Remote workers especially benefit from the move to collaboration in the cloud. It provides the same access, the same privileges and the same frames of reference to all team members - and it works brilliantly on mobile devices. This helps both to create and ‘groove’ more flexible working styles, which will meet the expectations of millennials and generation Zs.

A windfall from efficient communications

More efficient collaboration requires fewer and/or shorter meetings. Video conferencing platforms like Zoom or Teams can reduce setup length, whilst the ability to record these meetings and share via the same platform also saves time.

Overall, it is estimated that companies can make a colossal estimated saving of £5m over 3 years by utilising this tech.

Many larger organisations are managing a blend of on-premise solutions, home-grown cloud solutions, as well as third-party cloud applications - but this creates difficulties for IT in terms of integration, scale, and cost, complicating compliance with regulations like GDPR.

Telephony services, for example, are an often forgotten pocket of infrastructure with an ageing PBX sweating in a basement somewhere. Like any on-premise hardware, it has a cost to maintain and adapts poorly (if at all) to hybrid working. If the majority of a workforce is working remotely most of the time, it becomes increasingly redundant. Streamlining these solutions into the cloud reduces licence costs and the burden of legacy hardware.

If an enterprise communication tool doesn’t meet staff needs for features, mobility, and convenience, they will turn to public third-party applications instead, which not only seeds confusion, but could also pose a security risk.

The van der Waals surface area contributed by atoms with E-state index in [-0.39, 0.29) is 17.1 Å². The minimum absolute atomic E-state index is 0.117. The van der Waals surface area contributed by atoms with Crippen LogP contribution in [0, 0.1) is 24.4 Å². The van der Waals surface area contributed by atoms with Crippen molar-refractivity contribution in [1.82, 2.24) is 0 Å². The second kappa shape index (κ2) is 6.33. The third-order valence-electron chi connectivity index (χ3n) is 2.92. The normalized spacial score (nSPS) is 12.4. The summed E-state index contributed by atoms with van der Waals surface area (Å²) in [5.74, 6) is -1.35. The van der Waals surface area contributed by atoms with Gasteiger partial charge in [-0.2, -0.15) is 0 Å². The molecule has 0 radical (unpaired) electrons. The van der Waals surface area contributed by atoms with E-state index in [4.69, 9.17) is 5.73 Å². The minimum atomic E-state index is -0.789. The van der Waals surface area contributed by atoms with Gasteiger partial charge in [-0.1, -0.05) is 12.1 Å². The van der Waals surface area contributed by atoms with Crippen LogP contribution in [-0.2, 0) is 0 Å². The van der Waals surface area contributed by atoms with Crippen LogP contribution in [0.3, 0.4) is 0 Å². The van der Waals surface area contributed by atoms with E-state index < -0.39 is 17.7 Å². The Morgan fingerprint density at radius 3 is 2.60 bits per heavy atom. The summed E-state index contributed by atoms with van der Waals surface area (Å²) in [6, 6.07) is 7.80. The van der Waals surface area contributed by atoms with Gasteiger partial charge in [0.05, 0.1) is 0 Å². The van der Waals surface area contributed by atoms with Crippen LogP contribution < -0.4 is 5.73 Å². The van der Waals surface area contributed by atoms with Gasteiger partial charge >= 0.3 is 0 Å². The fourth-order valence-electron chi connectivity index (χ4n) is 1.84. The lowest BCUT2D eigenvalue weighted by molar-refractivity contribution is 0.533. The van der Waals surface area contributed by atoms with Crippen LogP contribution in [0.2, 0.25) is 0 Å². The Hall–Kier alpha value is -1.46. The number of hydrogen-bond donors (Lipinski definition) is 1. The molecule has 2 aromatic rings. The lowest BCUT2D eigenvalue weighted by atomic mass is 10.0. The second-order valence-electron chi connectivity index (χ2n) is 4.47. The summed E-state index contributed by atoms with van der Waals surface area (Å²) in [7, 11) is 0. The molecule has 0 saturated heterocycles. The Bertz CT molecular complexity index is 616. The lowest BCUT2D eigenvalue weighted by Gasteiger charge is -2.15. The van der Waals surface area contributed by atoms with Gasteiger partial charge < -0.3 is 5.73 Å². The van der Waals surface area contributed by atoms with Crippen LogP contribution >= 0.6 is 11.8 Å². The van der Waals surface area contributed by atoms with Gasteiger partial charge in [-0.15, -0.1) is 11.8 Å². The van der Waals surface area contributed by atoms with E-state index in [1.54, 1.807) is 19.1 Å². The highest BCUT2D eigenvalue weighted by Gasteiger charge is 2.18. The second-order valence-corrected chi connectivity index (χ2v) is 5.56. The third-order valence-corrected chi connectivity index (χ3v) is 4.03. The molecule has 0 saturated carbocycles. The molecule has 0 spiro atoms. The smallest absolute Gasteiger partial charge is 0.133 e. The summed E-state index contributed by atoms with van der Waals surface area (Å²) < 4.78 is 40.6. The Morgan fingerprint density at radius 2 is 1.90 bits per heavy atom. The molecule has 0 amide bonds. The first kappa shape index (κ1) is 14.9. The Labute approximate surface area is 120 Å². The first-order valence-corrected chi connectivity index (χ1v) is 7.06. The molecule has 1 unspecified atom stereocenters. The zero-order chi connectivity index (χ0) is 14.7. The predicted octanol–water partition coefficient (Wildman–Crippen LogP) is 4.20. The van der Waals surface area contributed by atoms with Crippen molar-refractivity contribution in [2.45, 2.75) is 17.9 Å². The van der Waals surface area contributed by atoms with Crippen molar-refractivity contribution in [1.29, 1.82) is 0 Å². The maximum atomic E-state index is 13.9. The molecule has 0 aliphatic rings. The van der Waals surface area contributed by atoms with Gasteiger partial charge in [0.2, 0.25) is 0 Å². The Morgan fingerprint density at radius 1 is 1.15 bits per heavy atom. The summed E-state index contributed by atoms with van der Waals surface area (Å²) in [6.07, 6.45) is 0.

Having an integrated, centrally-managed cloud environment reduces support costs and user downtime. It also means that wherever the data is accessed, it is protected and controllable.

Reductions in IT costs and complexity can save a company of 5,000 people a whopping £4m in three years.

A happier, healthier workforce

Integrated and empowered people are happier people - and even happier still if the flexibility extends not just to where they work, but how and when too.

A great benefit of cloud collaboration systems is that work can get done at the same time as team members (synchronously) as well as at the time that best fits the individual (asynchronously).

The collaboration system keeps track of the inputs, and managers focus purely on the outcomes. Additionally, an integrated cloud environment reduces the time to train and onboard all new hires, whilst a seamless easy-to-use platform also improves inclusivity for employees with physical or cognitive challenges.

Taking advantage of today’s fully digitised working model, however, involves putting plans in place to work successfully within the cloud. And that begins with creating a collaboration hub.

The ‘available from anywhere, anytime’ access to information manifested in a collaboration hub could create £190,000 of additional value for hybrid organisations.

Now, the support and tools are out there for business operations to thrive online. After taking the first step towards controlled cloud collaboration, you never have to look back.